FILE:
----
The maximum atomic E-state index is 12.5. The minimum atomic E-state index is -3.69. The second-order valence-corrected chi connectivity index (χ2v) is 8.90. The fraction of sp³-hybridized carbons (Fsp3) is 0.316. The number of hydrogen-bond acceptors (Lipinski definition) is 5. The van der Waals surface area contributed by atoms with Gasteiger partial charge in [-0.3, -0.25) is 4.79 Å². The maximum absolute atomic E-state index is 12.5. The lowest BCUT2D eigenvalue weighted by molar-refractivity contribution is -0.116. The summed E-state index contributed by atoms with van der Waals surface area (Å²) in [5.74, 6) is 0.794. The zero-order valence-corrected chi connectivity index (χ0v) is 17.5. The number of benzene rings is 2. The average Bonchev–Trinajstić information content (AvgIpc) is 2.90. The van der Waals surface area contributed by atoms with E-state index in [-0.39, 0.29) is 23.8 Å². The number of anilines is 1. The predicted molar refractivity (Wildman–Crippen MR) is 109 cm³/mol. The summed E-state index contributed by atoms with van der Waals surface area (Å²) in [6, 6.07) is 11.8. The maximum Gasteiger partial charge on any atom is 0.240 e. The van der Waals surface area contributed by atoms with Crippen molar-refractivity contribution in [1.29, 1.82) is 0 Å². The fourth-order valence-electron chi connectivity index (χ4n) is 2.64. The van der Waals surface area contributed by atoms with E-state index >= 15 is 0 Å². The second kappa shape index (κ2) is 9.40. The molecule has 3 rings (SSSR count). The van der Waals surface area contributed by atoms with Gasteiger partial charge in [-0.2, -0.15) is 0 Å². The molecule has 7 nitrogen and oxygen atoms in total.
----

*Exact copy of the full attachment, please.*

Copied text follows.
The maximum atomic E-state index is 12.5. The minimum atomic E-state index is -3.69. The second-order valence-corrected chi connectivity index (χ2v) is 8.90. The fraction of sp³-hybridized carbons (Fsp3) is 0.316. The number of hydrogen-bond acceptors (Lipinski definition) is 5. The van der Waals surface area contributed by atoms with Gasteiger partial charge in [-0.3, -0.25) is 4.79 Å². The maximum absolute atomic E-state index is 12.5. The lowest BCUT2D eigenvalue weighted by molar-refractivity contribution is -0.116. The summed E-state index contributed by atoms with van der Waals surface area (Å²) in [5.74, 6) is 0.794. The zero-order valence-corrected chi connectivity index (χ0v) is 17.5. The number of benzene rings is 2. The average Bonchev–Trinajstić information content (AvgIpc) is 2.90. The van der Waals surface area contributed by atoms with E-state index in [-0.39, 0.29) is 23.8 Å². The number of anilines is 1. The predicted molar refractivity (Wildman–Crippen MR) is 109 cm³/mol. The summed E-state index contributed by atoms with van der Waals surface area (Å²) in [6, 6.07) is 11.8. The maximum Gasteiger partial charge on any atom is 0.240 e. The van der Waals surface area contributed by atoms with Crippen molar-refractivity contribution in [1.29, 1.82) is 0 Å². The fourth-order valence-electron chi connectivity index (χ4n) is 2.64. The van der Waals surface area contributed by atoms with E-state index >= 15 is 0 Å². The second kappa shape index (κ2) is 9.40. The molecule has 3 rings (SSSR count). The van der Waals surface area contributed by atoms with Gasteiger partial charge in [-0.2, -0.15) is 0 Å². The molecule has 7 nitrogen and oxygen atoms in total.